That H&S pattern measured to approximately 10100. We nearly reached that level on the late-December low. The DAX is now rangebound between 10250-11800. I suspect that as the DAX searches for direction, the S&P 500 will likely do the same. Therefore, don't expect a quick resumption of the recent S&P 500 rally. Instead, we'll likely see several false breakouts and false breakdowns to make trading very challenging, to say the least.
Dow Jones futures are pointing to a lower open, down 25 points as we approach the opening bell.
Fear was building last week despite higher equity prices. The S&P 500 rose more than 1% from its Friday, March 15th close to its Thursday, March 21st close. Normally we see a falling Volatility Index ($VIX) when the S&P 500 is rising, but during this stretch the VIX actually gained 6%. While it's not completely unusual, as that does happen from time to time, the following chart illustrates that the VIX rising with a simultaneous rise in the S&P 500 needs to be monitored closely as that can foreshadow short-term weakness ahead:
The top part of this chart is the 5 day correlation coefficient between the VIX and S&P 500. Note that it typically remains very close to -1, which is indicative of "inverse" correlation. As stated above, the VIX and S&P 500 normally move opposite one another, but there are exceptions. Four "exceptions" over the past year are highlighted above with vertical black-dotted lines. Note that as the 5 day correlation turns positive - fear building with a rising stock market - the S&P 500 literally hits a brick wall in the short-term. The last three times this occurred, the S&P 500 fell 2-3% over a 1-2 week period. Based on this latest positive correlation reading, we could see additional selling on Wall Street early this week.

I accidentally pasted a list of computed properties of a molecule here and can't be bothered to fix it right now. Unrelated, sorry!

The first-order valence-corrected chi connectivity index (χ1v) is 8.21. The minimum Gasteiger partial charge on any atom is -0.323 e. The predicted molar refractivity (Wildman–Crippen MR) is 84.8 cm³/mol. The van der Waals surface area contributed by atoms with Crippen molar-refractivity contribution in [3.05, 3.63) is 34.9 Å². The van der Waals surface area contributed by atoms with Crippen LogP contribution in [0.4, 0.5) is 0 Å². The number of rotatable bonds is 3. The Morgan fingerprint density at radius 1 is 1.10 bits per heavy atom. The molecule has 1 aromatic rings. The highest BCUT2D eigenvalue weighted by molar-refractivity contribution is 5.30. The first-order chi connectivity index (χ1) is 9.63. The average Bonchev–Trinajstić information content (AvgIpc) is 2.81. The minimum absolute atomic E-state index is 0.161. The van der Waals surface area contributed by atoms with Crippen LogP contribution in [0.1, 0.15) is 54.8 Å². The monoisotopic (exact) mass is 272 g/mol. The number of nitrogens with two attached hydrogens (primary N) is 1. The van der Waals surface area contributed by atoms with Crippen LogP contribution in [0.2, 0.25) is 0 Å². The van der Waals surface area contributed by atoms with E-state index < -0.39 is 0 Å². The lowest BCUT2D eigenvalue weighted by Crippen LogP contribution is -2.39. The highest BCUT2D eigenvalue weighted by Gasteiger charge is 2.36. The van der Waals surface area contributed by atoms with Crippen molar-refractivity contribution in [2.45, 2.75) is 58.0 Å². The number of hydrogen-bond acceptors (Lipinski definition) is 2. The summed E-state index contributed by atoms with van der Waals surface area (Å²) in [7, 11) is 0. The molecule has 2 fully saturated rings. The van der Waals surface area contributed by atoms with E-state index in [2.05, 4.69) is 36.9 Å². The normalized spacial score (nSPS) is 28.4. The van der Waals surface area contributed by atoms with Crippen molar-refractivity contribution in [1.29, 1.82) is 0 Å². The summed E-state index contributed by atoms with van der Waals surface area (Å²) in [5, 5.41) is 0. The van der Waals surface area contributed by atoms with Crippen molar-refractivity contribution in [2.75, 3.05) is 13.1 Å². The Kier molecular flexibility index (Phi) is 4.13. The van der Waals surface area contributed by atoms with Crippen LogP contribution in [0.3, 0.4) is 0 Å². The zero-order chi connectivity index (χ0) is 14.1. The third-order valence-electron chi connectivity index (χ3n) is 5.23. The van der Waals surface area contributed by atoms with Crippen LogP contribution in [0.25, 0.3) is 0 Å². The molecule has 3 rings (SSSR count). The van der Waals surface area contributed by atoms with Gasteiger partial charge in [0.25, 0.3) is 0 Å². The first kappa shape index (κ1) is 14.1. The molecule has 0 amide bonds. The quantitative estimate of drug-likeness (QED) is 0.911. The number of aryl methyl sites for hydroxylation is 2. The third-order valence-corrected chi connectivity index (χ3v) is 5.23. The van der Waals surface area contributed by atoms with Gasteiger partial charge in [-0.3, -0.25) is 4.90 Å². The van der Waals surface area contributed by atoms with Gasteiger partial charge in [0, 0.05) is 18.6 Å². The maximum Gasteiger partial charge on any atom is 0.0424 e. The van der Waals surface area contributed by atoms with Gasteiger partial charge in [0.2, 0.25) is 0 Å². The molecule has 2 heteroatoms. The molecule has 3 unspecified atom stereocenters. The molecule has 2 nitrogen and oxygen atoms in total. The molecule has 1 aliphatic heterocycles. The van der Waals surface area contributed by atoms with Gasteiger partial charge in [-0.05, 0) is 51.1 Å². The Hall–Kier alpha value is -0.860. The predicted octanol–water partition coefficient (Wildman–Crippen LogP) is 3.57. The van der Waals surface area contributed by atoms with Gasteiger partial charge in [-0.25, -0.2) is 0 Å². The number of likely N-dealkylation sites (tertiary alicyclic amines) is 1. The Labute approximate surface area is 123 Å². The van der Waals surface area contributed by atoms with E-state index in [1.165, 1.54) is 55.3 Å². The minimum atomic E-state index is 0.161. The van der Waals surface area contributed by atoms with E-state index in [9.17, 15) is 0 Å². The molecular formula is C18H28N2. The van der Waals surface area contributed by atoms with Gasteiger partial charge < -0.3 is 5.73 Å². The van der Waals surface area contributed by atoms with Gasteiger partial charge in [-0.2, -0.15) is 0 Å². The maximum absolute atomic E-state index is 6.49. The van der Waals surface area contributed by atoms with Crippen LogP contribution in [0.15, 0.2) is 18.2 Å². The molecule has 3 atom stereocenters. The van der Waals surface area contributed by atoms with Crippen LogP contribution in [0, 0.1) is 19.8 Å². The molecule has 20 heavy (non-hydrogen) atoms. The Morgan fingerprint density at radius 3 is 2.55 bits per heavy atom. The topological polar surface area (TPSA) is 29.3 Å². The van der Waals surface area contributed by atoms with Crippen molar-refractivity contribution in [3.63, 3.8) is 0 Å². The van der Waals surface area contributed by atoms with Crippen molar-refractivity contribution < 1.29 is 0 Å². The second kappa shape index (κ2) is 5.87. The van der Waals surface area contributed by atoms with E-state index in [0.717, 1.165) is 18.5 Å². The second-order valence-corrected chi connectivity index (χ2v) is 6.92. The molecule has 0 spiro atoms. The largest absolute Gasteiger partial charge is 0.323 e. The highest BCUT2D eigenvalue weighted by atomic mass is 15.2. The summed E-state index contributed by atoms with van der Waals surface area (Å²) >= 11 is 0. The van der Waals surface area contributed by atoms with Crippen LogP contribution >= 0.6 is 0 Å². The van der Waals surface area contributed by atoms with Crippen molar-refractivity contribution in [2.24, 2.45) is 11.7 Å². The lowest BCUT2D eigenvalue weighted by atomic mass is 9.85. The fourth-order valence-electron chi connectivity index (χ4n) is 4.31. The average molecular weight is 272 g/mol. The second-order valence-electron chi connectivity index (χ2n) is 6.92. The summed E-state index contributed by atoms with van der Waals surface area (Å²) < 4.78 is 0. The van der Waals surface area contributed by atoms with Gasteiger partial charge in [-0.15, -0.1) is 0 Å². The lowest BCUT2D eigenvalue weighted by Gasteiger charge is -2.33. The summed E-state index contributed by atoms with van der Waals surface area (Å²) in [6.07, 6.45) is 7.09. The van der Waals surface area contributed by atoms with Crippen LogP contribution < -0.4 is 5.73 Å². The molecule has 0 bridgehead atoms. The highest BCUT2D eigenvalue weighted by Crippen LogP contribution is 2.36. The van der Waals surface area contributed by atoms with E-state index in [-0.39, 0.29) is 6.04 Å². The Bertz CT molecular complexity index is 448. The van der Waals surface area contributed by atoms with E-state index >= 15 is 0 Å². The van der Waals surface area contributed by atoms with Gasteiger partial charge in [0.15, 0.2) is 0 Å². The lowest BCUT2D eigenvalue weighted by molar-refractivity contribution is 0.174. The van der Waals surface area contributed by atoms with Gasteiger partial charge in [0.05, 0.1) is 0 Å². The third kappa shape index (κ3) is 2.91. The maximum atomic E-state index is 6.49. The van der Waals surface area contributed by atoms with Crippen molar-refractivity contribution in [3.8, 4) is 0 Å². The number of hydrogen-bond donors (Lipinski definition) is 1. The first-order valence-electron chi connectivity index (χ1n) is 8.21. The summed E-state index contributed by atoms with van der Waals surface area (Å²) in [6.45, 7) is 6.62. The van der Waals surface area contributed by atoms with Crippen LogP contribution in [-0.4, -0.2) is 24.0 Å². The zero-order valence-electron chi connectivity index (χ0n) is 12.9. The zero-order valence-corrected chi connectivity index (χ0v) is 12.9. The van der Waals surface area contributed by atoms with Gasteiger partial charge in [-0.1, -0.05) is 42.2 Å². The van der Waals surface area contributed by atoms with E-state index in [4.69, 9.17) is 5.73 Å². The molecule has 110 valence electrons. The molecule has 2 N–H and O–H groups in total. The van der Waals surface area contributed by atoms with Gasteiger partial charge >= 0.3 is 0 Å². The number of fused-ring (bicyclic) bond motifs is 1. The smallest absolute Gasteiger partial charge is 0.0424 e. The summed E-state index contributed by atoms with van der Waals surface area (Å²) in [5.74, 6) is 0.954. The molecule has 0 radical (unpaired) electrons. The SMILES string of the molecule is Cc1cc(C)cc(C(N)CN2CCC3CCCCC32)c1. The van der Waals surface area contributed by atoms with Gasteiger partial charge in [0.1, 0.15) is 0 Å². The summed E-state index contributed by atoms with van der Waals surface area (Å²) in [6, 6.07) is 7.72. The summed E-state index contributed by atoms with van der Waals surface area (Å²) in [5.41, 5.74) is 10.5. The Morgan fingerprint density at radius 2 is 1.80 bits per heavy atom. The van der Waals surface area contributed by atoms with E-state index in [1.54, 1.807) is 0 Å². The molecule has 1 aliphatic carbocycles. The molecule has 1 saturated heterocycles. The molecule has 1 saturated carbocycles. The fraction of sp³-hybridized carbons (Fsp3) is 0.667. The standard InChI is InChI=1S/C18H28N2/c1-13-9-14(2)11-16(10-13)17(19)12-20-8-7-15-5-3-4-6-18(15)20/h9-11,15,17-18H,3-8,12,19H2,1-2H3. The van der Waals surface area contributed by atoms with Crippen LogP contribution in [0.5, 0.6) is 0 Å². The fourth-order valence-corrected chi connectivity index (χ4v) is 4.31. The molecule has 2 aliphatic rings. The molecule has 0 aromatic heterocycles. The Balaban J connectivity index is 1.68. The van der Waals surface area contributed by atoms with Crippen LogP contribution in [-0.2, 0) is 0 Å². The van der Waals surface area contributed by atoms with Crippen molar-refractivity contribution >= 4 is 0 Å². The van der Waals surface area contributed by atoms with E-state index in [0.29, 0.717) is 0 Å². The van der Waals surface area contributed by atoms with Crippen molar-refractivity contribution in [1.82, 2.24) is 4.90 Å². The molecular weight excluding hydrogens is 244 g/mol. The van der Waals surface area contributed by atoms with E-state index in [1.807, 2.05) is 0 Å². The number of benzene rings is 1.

While a positive correlation here doesn't provide us any type of guarantee that we'll see falling equity prices, I believe adding this chart to your arsenal of short-term market evaluation tools and strategies would make sense.
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Financials (XLF, -4.84%) really struggled last week as banks ($DJUSBK, -7.57%) and life insurance ($DJUSIL, -5.56%) were crushed with tumbling treasury yields. But not all areas of financials have been weak as insurance brokers ($DJUSIB, -1.25%) dropped just a bit over 1% last week:
Insurance brokers have been able to easily outperform the S&P 500 despite being part of a sector that has wildly underperformed that benchmark index. But the DJUSIB was not totally immune to selling on Friday as a negative divergence plagues this industry group much like it does the overall stock market. The pink arrows mark potential PPO centerline and 50 day SMA tests. I would want to see the DJUSIB hold onto price support near that 330 level, however, as selling could escalate if it doesn't. Remember, it's part of a weak sector so if price support is lost, I'd look elsewhere for trading opportunities on the long side.
Deckers Outdoor (DECK, -3.90%) fell nearly 4% on Friday and is rapidly approaching a couple of key technical support levels:
137.00-139.00 represents solid price support and the 50 day SMA currently resides at 136.73. The recent price high just above 153.00 marks the top of a potential trading range. I would be careful, however, if 136.00 does not hold as support, especially if we're seeing fear ramp up and our major indices selling off hard. The next level of support would not be found until the bottom of gap support closer to 128 is tested.
The 26th to 6th of all calendar months have produced stellar results over the years on our major indices. Here's a recap:
S&P 500 (since 1950): +20.73%
NASDAQ (since 1971): +25.93%
Russell 2000 (since 1987): +26.78%
Key Earnings Reports
(reports after close, estimate provided):